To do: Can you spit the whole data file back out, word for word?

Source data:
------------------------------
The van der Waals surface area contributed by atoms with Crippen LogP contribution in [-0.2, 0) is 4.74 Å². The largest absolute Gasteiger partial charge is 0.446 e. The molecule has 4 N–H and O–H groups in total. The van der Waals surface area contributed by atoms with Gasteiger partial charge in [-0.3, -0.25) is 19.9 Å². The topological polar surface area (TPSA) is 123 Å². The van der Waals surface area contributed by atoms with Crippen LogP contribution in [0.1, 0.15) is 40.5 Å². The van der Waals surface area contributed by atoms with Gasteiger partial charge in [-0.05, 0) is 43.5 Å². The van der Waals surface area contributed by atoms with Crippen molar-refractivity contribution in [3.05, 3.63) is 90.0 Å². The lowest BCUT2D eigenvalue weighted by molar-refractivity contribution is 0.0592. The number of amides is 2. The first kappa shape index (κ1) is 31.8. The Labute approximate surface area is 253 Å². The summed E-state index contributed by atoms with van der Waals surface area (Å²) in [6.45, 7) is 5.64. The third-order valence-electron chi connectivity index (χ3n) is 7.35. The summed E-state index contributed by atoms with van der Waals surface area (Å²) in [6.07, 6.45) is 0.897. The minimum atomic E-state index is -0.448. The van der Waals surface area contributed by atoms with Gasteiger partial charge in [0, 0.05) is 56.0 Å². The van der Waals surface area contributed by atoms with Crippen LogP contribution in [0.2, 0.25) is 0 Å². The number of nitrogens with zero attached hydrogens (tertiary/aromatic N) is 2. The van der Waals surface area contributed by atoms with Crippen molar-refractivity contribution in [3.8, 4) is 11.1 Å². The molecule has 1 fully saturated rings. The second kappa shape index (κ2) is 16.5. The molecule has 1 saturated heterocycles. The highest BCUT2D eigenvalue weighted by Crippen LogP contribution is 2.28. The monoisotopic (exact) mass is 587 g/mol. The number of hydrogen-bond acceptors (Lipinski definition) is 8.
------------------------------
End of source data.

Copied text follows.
The van der Waals surface area contributed by atoms with Crippen LogP contribution in [-0.2, 0) is 4.74 Å². The largest absolute Gasteiger partial charge is 0.446 e. The molecule has 4 N–H and O–H groups in total. The van der Waals surface area contributed by atoms with Gasteiger partial charge in [-0.3, -0.25) is 19.9 Å². The topological polar surface area (TPSA) is 123 Å². The van der Waals surface area contributed by atoms with Crippen LogP contribution in [0.1, 0.15) is 40.5 Å². The van der Waals surface area contributed by atoms with Gasteiger partial charge in [-0.05, 0) is 43.5 Å². The van der Waals surface area contributed by atoms with Crippen molar-refractivity contribution in [3.05, 3.63) is 90.0 Å². The lowest BCUT2D eigenvalue weighted by molar-refractivity contribution is 0.0592. The number of amides is 2. The first kappa shape index (κ1) is 31.8. The Labute approximate surface area is 253 Å². The summed E-state index contributed by atoms with van der Waals surface area (Å²) in [6.45, 7) is 5.64. The third-order valence-electron chi connectivity index (χ3n) is 7.35. The summed E-state index contributed by atoms with van der Waals surface area (Å²) in [6.07, 6.45) is 0.897. The minimum atomic E-state index is -0.448. The van der Waals surface area contributed by atoms with Gasteiger partial charge in [0, 0.05) is 56.0 Å². The van der Waals surface area contributed by atoms with Crippen LogP contribution in [0.2, 0.25) is 0 Å². The number of nitrogens with zero attached hydrogens (tertiary/aromatic N) is 2. The van der Waals surface area contributed by atoms with Crippen molar-refractivity contribution in [3.8, 4) is 11.1 Å². The molecule has 1 fully saturated rings. The second kappa shape index (κ2) is 16.5. The molecule has 1 saturated heterocycles. The highest BCUT2D eigenvalue weighted by Crippen LogP contribution is 2.28. The monoisotopic (exact) mass is 587 g/mol. The number of hydrogen-bond acceptors (Lipinski definition) is 8.